In a report by CNN , “Pretty, are you sitting down?” South African soprano Pretty Yende was performing in Vienna last December when she received a call from her manager. She had just been booked for the biggest gig of her life: a performance at the coronation of King Charles III. On May 6, the world will witness the crowning of Charles III at Westminster Abbey, in London. The 2,000-strong congregation will include royalty and global leaders, and 12 new pieces of music have been commissioned to mark the occasion.
As one of three soloists at the ceremony, it’s thought that Yende is the first African to be invited to perform solo at a British coronation. “I was overwhelmed, shocked, happy. All the emotions were just rushing in,” she said, remembering the invitation. But given the 38-year-old’s remarkable journey, it’s surprising that she was surprised at all.
“Like something supernatural”
The story of how Yende reached the pinnacle of her career is an inspirational one. Born in a tiny, rural town formerly known as Piet Retief, now eMkhondo, in Mpumulanga, South Africa, she had a happy, conventional religious upbringing. Her most direct link to music was church hymns.
Yende says that as a shy child, she always wanted to please her family. When her grandmother first invited her to sing in public, she knew how uncomfortable it would be to stand in front of people, but she obliged. It became the first step on the road to performing in front of massive audiences. Yende never considered a career in music – she intended to study accountancy at university. Then she saw opera for the first time on TV at the age of 16. “Hearing this music and the power of it, sounded like something supernatural. I did not believe human beings could do it,” she recalled.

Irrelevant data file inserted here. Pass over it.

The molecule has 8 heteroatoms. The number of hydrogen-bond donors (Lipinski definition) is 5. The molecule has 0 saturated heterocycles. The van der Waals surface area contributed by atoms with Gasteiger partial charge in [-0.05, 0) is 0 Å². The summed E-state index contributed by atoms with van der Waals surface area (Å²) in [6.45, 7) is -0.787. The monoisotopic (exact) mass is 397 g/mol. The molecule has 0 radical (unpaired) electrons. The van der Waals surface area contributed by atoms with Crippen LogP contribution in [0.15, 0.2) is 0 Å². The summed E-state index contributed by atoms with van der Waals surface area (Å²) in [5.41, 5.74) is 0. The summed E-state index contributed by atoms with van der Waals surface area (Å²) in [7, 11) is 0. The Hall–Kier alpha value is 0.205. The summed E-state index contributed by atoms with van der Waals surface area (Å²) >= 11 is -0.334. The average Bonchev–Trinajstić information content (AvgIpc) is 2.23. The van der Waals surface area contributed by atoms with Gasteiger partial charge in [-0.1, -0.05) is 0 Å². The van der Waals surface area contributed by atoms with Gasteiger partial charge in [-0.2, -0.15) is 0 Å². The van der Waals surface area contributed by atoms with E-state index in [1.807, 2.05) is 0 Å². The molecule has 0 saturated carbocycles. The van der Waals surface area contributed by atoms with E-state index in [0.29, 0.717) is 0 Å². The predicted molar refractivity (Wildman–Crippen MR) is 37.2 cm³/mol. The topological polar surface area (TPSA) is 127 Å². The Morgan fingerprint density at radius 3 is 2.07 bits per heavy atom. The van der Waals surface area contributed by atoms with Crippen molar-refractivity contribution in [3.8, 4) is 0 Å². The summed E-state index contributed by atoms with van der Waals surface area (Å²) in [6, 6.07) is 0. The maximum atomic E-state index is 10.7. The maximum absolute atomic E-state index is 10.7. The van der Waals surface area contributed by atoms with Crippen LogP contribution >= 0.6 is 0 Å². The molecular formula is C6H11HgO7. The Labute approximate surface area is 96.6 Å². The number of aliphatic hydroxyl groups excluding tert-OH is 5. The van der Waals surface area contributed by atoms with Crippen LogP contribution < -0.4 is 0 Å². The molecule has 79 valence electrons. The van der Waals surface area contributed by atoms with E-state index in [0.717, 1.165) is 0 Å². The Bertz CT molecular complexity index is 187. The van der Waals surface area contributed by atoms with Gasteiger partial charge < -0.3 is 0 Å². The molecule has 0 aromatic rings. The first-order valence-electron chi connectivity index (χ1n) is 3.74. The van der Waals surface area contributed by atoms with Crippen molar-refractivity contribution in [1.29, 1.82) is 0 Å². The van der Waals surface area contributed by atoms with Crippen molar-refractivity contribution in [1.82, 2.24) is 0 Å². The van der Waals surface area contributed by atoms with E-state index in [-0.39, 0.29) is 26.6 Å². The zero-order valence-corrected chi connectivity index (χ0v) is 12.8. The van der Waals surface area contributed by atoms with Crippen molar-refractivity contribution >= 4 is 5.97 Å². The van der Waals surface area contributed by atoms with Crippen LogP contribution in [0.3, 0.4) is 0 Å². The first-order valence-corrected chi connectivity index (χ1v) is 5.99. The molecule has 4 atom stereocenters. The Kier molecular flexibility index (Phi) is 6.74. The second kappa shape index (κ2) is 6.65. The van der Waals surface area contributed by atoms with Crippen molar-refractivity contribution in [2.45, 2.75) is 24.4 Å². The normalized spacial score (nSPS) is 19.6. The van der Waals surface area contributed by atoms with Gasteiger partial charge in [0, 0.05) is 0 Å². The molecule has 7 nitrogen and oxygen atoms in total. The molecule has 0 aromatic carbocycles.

“I remember recording it and imitating it,” she said. “I would play the recording the whole day. My gosh, my family were in trouble, because I wouldn’t stop practicing and shouting.” Her parents allowed her to study music at university on the condition that she would switch back to an accountancy degree if singing didn’t work out.
She started making a name for herself in South Africa while still a student at the University of Cape Town, and in 2011, Yende graduated from the Young Artists program at the Accademia at the Teatro alla Scala, in Milan, Italy, and began entering opera competitions. “The very first opera competition that I did was in Vienna, Austria, where I won everything possible,” she remembered. “They called my name so many times I was like, ‘No, God please let this one go to someone else.’ I felt unworthy … hearing the kind of finesse that my peers had.” Her career took off internationally in 2013, with her debut at the Metropolitan Opera House in New York. Yende has since interpreted roles in Puccini’s “La Bohème,” Mozart’s “The Marriage of Figaro” and Rossini’s “Le comte Ory,” while performing in major opera houses in Milan, Paris and London.
Yende’s career has involved a number of firsts, including becoming the “first Black person to have a new production of ‘La Traviata’ in Opera Garnier in Paris,” in a production conceived especially for her, according to an interview with Observer.
It has not been all plain sailing. She continues to address the question of opera’s Eurocentrism, and hopes to use her fame and talent as an opportunity to break stereotypes. “The biggest challenge has always been being the different one in the room. When I was the first Black in the Accademia of La Scala it was a bit uncomfortable,” she remembered. “Sometimes I would enter the rehearsal room, and I could see in the room looks like, ‘Why are you here?’ And I would just smile. But once I start making music, all of us in that room agreed that I’m not there by mistake.”
Opera has featured strongly in the life of King Charles, who is a patron of over a dozen musical organizations. In 1981, when the then-prince married the late Princess Diana, Kiri Te Kanawa, an opera singer from New Zealand, performed at the wedding. On May 6, the program will also feature performances from bass-baritone Bryn Terfel and baritone Roderick Williams.
The coronation will not be the first time King Charles has watched Yende perform; he saw the soprano sing at the Royal Philharmonic Orchestra’s 75th anniversary gala, held at Windsor Castle in April 2022.
Nevertheless, the invite to the coronation is a rare honor. “It’s historic, it’s generational,” Yende said. She will perform “Sacred Fire,” a new work by classical and film composer Sarah Class that Buckingham Palace has said “evokes a bridge between the angelic and human realms” with its imagery from the Bible. “It’s a vision of the freedom and protection of all beings, and of the abundance and beauty of our natural world,” said Class in a statement.